Despite its vertiginous title, Steven Soderbergh’s new feature primarily concerns the fetid underbelly of an American institution and, to a lesser extent, society at large. While the hoop dreams of inner-city African-American males has long been a subject ripe for narrative drama and documentary, High Flying Bird instead offers a glimpse into the murkier, transactional side of professional basketball.
The film has drawn favourable comparisons to Bennett Miller’s Moneyball – which Soderbergh himself intended to direct back in 2009 before creative differences set him on a different path – though it is more overtly political and spiritual than that. Rather unconventionally, it’s a sports movie in which a ball is hardly bounced, the action taking place almost entirely out of public view and, Kyle MacLachlan’s sauna ambush aside, without a drop of sweat in sight.
Ray Burke (André Holland, a revelation in Soderbergh’s The Knick and again here) is an articulate and savvy New York sports agent caught in the middle of a “lockout” which has bought the current NBA season to a standstill. This not only tests Burke’s relationship with assistant Sam (Zazie Beetz) and VIP client Erick (Melvin Gregg) but also threatens his very livelihood. Over the course of 72 hours we watch him attempt to break the impasse while tipping the scales in his favour.
As Burke sets about manipulating and outmanoeuvring rival agents, NBA reps and even his own boss (Zachary Quinto), we get a sense of his intimate knowledge of the business of basketball as well as his passion for the game and those who play it. In private conversations with Scott, he talks about wanting to give athletes more agency and encourages the promising rookie to stop thinking small and start dreaming big. More pointedly, while shooting baskets and the breeze with his mentor, a veteran youth coach named Spence (Bill Duke in his most rewarding role in years), Burke rails against the rampant exploitation and commoditisation of black bodies.
Both men lament the control white administrators and network executives exert over the league’s most valuable assets (“They invented a game on top of the game,” as Spence puts it). But what are they to do about it? Burke’s answer is an ingenious one. As someone who understands the value of image ownership in the information era, he’s able to undermine the NBA by offering a distinctly modern alternate to their existing product. Given Soderbergh’s DIY ethos and reputation as an industry renegade, the audacious, anarchic manner in which Burke executes his game-winning play carries an added significance.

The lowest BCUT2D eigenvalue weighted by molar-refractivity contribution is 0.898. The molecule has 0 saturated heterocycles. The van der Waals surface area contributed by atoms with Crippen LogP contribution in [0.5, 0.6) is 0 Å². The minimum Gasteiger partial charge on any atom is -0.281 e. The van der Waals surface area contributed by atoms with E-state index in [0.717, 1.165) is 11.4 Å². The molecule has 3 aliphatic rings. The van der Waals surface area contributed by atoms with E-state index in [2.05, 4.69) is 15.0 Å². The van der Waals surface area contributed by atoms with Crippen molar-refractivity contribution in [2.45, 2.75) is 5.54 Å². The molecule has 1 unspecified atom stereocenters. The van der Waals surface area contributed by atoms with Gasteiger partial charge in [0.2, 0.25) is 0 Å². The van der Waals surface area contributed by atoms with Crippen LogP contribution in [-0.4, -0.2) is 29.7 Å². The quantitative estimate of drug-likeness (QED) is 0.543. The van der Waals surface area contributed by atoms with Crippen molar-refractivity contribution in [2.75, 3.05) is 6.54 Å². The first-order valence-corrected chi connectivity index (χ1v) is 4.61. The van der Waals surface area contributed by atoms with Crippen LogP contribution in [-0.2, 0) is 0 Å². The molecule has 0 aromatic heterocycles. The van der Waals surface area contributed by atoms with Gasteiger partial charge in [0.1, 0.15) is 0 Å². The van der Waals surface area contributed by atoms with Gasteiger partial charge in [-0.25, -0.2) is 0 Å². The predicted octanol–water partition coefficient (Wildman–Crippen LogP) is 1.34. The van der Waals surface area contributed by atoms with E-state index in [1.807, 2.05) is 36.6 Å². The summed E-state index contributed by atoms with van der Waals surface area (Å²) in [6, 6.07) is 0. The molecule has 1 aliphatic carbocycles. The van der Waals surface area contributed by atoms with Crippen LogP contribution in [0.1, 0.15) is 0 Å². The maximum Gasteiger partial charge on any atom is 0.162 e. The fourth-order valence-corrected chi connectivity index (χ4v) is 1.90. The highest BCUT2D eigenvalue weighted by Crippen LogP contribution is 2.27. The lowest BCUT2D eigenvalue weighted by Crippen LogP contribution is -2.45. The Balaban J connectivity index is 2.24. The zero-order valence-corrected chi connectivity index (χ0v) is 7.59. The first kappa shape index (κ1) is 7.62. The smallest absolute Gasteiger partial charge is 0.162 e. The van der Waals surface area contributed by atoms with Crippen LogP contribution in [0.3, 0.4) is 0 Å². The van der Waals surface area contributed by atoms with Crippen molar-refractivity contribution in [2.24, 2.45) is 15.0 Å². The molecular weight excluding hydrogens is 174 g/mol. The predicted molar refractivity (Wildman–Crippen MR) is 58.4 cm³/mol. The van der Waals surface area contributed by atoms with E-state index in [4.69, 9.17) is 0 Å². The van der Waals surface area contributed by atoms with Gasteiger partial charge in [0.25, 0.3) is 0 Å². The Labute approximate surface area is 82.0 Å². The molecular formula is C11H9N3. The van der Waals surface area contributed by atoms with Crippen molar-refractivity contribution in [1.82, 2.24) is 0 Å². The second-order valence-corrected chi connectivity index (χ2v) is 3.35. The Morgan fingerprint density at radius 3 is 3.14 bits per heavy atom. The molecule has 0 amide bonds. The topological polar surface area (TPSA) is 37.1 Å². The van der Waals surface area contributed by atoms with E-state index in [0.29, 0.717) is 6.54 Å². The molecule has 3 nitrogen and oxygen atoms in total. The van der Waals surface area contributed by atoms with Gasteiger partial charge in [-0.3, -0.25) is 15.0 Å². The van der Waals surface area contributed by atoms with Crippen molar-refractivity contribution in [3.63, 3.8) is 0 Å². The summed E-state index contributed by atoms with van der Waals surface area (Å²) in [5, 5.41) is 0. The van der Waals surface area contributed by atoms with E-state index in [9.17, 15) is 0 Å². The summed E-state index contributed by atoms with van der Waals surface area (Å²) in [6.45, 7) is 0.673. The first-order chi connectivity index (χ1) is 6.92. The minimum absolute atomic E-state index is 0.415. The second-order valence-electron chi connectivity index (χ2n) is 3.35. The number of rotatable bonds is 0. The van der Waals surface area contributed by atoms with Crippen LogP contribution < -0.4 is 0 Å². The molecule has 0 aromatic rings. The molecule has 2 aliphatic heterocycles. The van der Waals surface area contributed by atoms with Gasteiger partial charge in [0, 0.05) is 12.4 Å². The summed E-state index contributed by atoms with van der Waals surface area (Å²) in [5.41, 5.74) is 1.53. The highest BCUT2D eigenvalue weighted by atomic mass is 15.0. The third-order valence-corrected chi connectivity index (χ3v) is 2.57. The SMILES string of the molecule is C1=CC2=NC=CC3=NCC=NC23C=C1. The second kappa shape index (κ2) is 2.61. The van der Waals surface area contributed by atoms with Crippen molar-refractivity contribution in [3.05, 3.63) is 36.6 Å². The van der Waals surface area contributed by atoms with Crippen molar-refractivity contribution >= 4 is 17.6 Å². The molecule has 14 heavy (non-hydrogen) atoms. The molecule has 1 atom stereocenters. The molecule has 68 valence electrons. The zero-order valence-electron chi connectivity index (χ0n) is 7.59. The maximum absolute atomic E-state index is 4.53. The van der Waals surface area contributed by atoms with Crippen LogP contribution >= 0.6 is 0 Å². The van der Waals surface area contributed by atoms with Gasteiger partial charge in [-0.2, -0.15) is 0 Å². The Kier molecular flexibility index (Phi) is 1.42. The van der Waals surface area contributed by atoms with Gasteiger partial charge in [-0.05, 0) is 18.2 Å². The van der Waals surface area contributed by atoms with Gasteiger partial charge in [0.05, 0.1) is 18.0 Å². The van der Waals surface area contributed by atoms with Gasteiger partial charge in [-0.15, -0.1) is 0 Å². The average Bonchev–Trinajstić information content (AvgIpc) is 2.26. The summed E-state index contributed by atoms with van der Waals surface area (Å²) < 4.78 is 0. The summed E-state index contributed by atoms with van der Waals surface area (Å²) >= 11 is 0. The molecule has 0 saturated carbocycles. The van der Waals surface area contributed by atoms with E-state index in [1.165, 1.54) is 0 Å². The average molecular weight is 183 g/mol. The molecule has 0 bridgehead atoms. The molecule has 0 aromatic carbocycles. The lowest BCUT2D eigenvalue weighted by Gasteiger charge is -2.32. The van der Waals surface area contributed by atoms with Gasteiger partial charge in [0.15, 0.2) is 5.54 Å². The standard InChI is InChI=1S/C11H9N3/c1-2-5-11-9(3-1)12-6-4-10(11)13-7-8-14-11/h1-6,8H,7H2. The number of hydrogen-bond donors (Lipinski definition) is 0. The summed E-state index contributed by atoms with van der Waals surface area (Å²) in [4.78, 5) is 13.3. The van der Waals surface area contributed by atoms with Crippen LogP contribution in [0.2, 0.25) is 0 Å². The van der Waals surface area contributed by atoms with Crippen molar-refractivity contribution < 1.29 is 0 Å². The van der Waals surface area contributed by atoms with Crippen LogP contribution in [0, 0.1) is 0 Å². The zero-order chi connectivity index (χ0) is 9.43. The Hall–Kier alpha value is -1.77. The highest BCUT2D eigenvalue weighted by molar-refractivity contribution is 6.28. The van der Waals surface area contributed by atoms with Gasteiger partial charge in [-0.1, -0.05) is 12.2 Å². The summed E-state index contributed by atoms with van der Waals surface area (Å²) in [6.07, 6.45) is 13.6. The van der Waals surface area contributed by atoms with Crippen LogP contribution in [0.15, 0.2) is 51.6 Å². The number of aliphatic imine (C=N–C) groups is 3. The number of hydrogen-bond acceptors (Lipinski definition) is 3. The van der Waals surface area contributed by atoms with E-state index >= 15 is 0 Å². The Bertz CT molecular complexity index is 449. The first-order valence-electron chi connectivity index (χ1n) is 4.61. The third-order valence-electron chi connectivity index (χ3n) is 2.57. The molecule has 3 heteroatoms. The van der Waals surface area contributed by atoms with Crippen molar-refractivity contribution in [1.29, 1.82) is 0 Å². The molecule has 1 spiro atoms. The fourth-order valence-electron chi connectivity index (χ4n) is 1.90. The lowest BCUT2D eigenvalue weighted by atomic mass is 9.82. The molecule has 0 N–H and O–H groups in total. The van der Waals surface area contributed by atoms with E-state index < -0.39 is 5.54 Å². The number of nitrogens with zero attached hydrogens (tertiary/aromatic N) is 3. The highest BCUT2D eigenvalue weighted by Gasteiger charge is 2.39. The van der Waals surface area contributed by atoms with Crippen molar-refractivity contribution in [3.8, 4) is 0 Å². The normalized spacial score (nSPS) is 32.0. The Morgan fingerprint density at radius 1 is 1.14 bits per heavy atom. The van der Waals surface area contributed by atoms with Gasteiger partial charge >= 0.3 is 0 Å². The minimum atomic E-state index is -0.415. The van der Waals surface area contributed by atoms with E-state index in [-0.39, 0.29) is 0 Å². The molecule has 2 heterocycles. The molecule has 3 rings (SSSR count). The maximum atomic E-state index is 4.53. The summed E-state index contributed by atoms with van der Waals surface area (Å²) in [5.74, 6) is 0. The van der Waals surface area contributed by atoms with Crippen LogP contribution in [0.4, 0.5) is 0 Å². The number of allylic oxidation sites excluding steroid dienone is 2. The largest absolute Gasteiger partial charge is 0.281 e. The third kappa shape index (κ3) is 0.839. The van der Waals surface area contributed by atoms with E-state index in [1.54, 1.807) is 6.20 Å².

The irony, of course, is that Burke too profits off these young men, leveraging their talent, ambition and inexperience for his own financial gain (to that end, Jeryl Prescott’s mother/agent is arguably an even more fascinating character). Crucially, however, Soderbergh and screenwriter Tarell Alvin McCraney, who previously wrote the script for Moonlight, show Burke to be a man of moral integrity who is simply taking advantage of an unfortunate situation.
High Flying Bird was filmed on an iPhone 8 fitted with an anamorphic lens, with Soderbergh once again acting as his own DoP under the alias Peter Andrews. Where he utilised a similar technique to disorienting, conspicuously low-budget effect in 2018’s Unsane, this time around fluid, tripod-fixed long takes establish a sleeker look and rhythm.
As Burke dashes between high-rise office blocks and restaurants to conduct his surreptitious dealings, Soderbergh’s roving, wide-angle camera not only emphasises the imposing glass-and-steel structures which dominate this corporate environment, but also the metaphorical heights Burke – and by extension all black men – must scale in order to achieve greater autonomy in America today.
McCraney deserves great credit for eschewing cheap sentimentality and hard-worn cynicism, which might otherwise have rendered this tale of greed, faith, money and power Moneyball-lite. But it is the radical methods and perspective Soderbergh employs which make High Flying Bird such an urgent and incisive examination of the intersection of race and professional sports. The revolution may not be televised, but it’s likely to be shot on a smartphone.